Barristers also have the right in expectation of a fee or reward to draw or prepare any instrument of transfer or charge relating to real or personal estate or any legal proceeding or papers to found or oppose a grant of probate or letters of administration. They enjoy this right in common with qualified Solicitors and duly certificated notaries public.
2.2 Solicitors - their rights of audience to some extent appear from what has been said about Barristers but essentially they derive from the Courts and Legal Services Act 1990 and are subject to the Solicitor holding a Practising Certificate, having at least three years post-qualification experience and having been granted a qualification certificate by The Law Society.
The advocacy rights extend to the appeal Committee of the House of Lords, bankruptcy matters in the County Court, the High Court but not the Court of Appeal, Patents Court, in Chambers in the High Court or the Restrictive Practices Court. They also extend to the Official Referees of the High Court, to all County Courts, to some Crown Courts as directed by the Lord Chancellor and to Magistrates Courts where representation is allowed.
In addition to their rights of audience in the courts, Solicitors may also conduct investment business subject to registration and certain tests of competence established by The Law Society as the appropriate regulatory body under the Financial Services legislation and regulations in general.
The right in expectation of fee or reward to prepare any instrument relating to real or personal estate or to found or oppose a grant of probate or letters of administration is the same as that enjoyed by Barristers, certificated notaries public as already indicated and at present is greater than the rights of Licensed Conveyancers.
2.3 Legal Executives - a Fellow of the Institute of Legal Executives has a right of audience before a Court in relation to any proceedings where he is employed (in whole or in part) or is otherwise engaged to assist in the conduct of litigation and is doing so under instructions given (either generally or in relation to the proceedings) by a qualified litigator and the proceedings are being heard in Chambers in the High Court or a County Court and are not reserved family proceedings.
A Legal Executive involved in litigation may address County Court in proceedings in which he assists a Solicitor as follows :-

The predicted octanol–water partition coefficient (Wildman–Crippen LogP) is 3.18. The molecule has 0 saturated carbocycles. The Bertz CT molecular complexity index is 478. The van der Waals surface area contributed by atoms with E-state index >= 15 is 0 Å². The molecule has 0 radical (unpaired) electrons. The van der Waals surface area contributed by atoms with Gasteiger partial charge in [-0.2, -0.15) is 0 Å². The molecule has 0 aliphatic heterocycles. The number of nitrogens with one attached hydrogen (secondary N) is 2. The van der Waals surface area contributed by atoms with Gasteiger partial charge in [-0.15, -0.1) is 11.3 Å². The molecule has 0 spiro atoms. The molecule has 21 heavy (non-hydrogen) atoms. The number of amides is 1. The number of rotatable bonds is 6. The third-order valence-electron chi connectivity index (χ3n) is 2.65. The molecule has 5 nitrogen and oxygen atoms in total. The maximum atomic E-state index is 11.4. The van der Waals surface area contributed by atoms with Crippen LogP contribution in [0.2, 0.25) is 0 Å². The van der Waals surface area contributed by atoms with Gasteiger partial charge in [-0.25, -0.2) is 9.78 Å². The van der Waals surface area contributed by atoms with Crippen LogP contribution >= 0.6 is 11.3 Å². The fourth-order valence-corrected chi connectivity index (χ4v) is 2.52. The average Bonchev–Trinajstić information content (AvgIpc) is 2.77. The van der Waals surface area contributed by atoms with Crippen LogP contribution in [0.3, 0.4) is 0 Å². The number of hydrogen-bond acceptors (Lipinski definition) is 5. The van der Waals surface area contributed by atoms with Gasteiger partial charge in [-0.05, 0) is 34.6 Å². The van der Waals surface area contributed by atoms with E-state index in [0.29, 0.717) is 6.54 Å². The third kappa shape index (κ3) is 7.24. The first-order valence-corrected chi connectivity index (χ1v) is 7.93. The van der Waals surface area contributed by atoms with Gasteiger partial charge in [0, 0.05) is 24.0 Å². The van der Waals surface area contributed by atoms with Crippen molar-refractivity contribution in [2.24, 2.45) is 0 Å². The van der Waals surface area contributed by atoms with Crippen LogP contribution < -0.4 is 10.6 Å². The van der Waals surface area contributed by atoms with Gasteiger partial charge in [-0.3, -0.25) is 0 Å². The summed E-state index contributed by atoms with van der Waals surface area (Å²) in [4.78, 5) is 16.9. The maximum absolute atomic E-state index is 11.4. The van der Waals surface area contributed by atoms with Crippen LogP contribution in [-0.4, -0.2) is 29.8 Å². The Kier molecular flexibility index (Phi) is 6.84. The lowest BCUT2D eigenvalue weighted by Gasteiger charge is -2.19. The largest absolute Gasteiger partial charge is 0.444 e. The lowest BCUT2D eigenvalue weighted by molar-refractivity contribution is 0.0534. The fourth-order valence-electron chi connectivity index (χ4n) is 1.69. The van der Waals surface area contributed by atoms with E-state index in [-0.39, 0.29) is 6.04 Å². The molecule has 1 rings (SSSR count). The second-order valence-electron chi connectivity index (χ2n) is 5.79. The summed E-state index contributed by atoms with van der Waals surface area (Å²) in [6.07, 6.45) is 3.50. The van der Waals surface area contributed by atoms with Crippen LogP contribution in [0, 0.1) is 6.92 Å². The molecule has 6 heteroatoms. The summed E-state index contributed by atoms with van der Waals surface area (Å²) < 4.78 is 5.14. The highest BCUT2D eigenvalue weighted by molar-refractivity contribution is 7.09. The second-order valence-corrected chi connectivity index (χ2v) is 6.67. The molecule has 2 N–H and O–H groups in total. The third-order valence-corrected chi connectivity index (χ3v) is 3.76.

(i) unopposed application for adjournment ;
(ii) application for judgment by consent (except where notwithstanding the consent a question rises as to the applicant’s entitlement to the judgment or its terms)
A Legal Executive may represent an applicant on appeal against a refusal of Legal Aid.
A Legal Executive of suitable experience and more than three years qualification is entitled to exercise some of the management and supervision functions imposed by The Law Society on a Solicitor’s office.
2.4 Licensed Conveyancers - they have the right in expectation of fee or reward to draw or prepare any instrument of transfer or charge relating to real estate or for the purposes of The Land Registration Act 1925 or to make any application or lodge any document for registration under that Act with the Land Registry. They share this right with Solicitors, Barristers and duly certificated notaries public. Their right at present does not extend to any right of audience or to the preparation or lodging of papers in probate or administration actions.
However, they are regulated for conduct and competence by the Council for Licensed Conveyancers and that Council has the power to become an authorised body under the provisions of the Courts and Legal Services Act 1990 authorised to grant rights of audience, rights to conduct litigation and to grant exemption from the prohibition relating to the preparation of probate papers but only with the respect to Licensed Conveyancers.